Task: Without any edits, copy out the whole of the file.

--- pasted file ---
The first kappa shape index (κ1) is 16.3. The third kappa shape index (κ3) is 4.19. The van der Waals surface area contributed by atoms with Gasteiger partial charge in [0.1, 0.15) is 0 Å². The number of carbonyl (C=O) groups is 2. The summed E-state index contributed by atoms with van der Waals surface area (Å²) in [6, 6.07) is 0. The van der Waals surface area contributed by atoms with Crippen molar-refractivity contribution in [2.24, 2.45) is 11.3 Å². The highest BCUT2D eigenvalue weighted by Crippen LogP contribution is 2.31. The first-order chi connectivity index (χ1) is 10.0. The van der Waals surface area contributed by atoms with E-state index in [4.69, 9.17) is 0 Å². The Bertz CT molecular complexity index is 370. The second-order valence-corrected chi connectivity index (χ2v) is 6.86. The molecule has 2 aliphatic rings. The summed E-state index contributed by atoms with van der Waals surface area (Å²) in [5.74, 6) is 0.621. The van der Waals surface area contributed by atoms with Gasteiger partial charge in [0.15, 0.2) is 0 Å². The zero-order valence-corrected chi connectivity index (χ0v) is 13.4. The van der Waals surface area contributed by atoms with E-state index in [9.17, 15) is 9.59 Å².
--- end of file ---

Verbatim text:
The first kappa shape index (κ1) is 16.3. The third kappa shape index (κ3) is 4.19. The van der Waals surface area contributed by atoms with Gasteiger partial charge in [0.1, 0.15) is 0 Å². The number of carbonyl (C=O) groups is 2. The summed E-state index contributed by atoms with van der Waals surface area (Å²) in [6, 6.07) is 0. The van der Waals surface area contributed by atoms with Crippen molar-refractivity contribution in [2.24, 2.45) is 11.3 Å². The highest BCUT2D eigenvalue weighted by Crippen LogP contribution is 2.31. The first-order chi connectivity index (χ1) is 10.0. The van der Waals surface area contributed by atoms with E-state index in [4.69, 9.17) is 0 Å². The Bertz CT molecular complexity index is 370. The second-order valence-corrected chi connectivity index (χ2v) is 6.86. The molecule has 2 aliphatic rings. The summed E-state index contributed by atoms with van der Waals surface area (Å²) in [5.74, 6) is 0.621. The van der Waals surface area contributed by atoms with Gasteiger partial charge in [0.15, 0.2) is 0 Å². The zero-order valence-corrected chi connectivity index (χ0v) is 13.4. The van der Waals surface area contributed by atoms with E-state index in [9.17, 15) is 9.59 Å².